The solution to all three versions of the riddle is a “coat of mail.” What’s so fascinating about these poetic little riddles is that they provide us with so many words associated with the craft of weaving. Linking the tiny loops of metal involves weaving them in and out of each other, rather than weaving weft and warp stretched across a loom. Just like a garment, your mail could be mended, extending its lifetime maybe even from parent to child. The elevation of handicrafts to poem-worthy status is a common feature of Anglo-Saxon riddles, giving us such a lovely but brief glimpse into everyday life.

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This is actually part of a corroded coat of mail from the 7th-century burial at Sutton Hoo.

 

YAC Attack! Day 1/Round-up: Week 3

Today’s YAC attack is by some of the members of the Flodden chapter of the Council for British Archaeology’s Young Archaeologists’ Club! We were so excited to have them on site with us, and they brought a lot of energy and enthusiasm. That’s why archaeological education and community archaeology are so much fun for us here at the BRP. Through the generous support of the Mick Aston Archaeology Fund, we were able to host these future archaeologists and really give them a day in the life of an archaeologist at Bamburgh Castle.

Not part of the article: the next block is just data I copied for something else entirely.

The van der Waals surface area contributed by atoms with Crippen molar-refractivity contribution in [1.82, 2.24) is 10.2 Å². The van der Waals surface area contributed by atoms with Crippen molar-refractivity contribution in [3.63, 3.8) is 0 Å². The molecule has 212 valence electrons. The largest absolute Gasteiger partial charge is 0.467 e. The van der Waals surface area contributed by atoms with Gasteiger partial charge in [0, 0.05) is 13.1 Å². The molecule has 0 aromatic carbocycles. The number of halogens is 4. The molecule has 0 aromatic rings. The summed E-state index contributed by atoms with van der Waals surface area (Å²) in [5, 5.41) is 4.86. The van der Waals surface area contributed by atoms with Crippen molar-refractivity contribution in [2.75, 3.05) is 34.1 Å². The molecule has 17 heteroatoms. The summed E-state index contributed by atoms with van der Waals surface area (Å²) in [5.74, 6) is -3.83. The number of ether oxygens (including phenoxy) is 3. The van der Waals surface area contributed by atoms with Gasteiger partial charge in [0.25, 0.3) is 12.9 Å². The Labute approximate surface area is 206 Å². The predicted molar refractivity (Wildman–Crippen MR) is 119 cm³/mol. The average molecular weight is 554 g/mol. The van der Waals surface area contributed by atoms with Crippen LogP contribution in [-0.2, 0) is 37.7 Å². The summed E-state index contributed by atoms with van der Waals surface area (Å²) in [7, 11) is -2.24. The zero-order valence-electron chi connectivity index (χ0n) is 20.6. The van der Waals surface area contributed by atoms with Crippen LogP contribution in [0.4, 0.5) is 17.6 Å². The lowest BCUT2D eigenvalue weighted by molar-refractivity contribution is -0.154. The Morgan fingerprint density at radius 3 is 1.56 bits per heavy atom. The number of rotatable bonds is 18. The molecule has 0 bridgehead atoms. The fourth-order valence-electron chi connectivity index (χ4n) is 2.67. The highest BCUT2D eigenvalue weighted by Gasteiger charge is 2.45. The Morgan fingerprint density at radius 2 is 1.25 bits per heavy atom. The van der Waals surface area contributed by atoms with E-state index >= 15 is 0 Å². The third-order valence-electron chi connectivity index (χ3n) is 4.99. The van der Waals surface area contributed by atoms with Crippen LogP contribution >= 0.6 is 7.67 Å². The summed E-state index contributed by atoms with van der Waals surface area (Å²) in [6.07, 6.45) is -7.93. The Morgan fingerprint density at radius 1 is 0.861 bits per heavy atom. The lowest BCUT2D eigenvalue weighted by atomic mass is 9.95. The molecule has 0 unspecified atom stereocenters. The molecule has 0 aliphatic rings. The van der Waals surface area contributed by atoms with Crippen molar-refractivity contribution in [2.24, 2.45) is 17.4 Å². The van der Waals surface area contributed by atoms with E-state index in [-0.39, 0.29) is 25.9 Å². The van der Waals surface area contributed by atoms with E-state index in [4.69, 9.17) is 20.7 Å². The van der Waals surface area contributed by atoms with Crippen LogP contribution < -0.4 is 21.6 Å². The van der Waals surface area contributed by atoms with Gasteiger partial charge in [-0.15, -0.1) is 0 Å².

We had our young archaeologists rotate through a few of our daily activities, with special emphasis on the environmental work of Alice Wolff. They learned to process environmental samples through flotation, sorting, and analysis. But we didn’t just help them with the technical stuff, we really wanted to explain WHY we are looking so carefully at the palaeoenvironment. We can learn a lot looking at how past communities subsisted through times of plenty and times of scarcity, and Bamburgh Castle’s long history of occupation makes it a great candidate for exploring long-term cycles of environmental stasis and change. We broke them up into teams, and their team names did not disappoint!